Home > Jacob Thebault Spieker - Understanding and Combating Bias in Social Computing Systems

Jacob Thebault Spieker - Understanding and Combating Bias in Social Computing Systems

Start:

1/16/2020 at 3:30AM

End:

1/16/2020 at 4:45AM

Location:

126 DeBartolo

Host:

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Tim Weninger

Tim Weninger

VIEW FULL PROFILE Email: tweninge@nd.edu
Phone: 574-631-6770
Website: http://www.nd.edu/~tweninge/
Office: 353 Fitzpatrick Hall

Affiliations

College of Engineering Associate Professor
Network science, data science, machine learning, databases, and information retrieval.
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574-631-6770
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Large-scale social computing platforms can create, amplify, or reflect social biases. These systems may underserve users who are poor, non-white, rural, or hold certain political views because of social biases that are embedded in the decision-making of the humans that underpin and pervade these systems. In other words, biases in large-scale crowd platforms are sociotechnical: human decisions underpin these platforms, reflecting and facilitating the creation of systematic biases, which subsequently reverberate through user-facing technology.

In this talk I will discuss my research in understanding and combating these biases through (1) statistical modeling approaches to study how, why, and under what conditions social biases occur (or do not), and (2) building and experimenting with novel technical systems to combat social biases in these large-scale platforms. In this talk I discuss three studies, where I quantitatively show that bias is highly contextual, and build and experiment with technical interventions that use social context to combat these biases. First, by using the spatial Durbin geostatistical model, I develop an interpretive understanding of the social mechanisms behind biases in the sharing economy. Second, I use robust, replicated experimental approaches to robustly show that race- and gender-biases are unlikely in gig work settings. Third, I discuss on-going work with a novel system that uses social context to combat political bias in content moderation settings, called PairWise. Finally, I will discuss my future work in counteracting diminished trust in crowd work: designing for behavioral strategies to combat biases in decision making, developing a ‘proof of human work’ system to increase trust in crowd work, and informing algorithmic design to better account for and combat contextual biases in algorithmic social computing systems.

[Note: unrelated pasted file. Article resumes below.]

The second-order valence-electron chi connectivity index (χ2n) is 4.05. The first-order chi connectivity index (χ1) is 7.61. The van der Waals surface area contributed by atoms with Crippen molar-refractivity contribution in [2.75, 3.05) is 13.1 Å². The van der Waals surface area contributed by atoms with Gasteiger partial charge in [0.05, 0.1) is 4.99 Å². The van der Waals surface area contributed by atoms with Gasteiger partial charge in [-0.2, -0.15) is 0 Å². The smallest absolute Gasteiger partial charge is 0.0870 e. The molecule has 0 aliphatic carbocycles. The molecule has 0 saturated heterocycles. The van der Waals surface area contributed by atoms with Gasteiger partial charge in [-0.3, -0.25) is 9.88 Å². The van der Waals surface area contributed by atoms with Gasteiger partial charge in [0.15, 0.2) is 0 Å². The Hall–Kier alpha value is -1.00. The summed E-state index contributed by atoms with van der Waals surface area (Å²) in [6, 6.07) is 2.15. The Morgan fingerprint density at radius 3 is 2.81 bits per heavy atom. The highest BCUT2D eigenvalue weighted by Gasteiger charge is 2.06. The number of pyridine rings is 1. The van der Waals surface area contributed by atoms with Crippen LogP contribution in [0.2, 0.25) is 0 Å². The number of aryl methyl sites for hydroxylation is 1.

Seminar Speaker:

Jacob Thebault Spieker

Jacob Thebault Spieker

Virginia Tech

Dr. Jacob Thebault-Spieker is a Postdoctoral Associate in the Department of Computer Science at Virginia Tech, and a member of Virginia Tech’s Center for Human Computer Interaction. Thebault-Spieker’s research focuses on understanding and combating social biases in social computing platforms like  Uber, Wikipedia, and content moderation settings on Mechanical Turk. His work recently won Best Demonstration and Poster at AAAI HCOMP 2019, and has been published at top-tier HCI venues like ACM CHI, CSCW, and TOCHI. He completed his PhD in 2017, from the University of Minnesota. His dissertation drew from Computer Science and Geography to statistically study how, why, and in which contexts biases occur. Jacob also completed his B.A. degree at the University of Minnesota - Morris, where he double-majored in Computer Science and Spanish.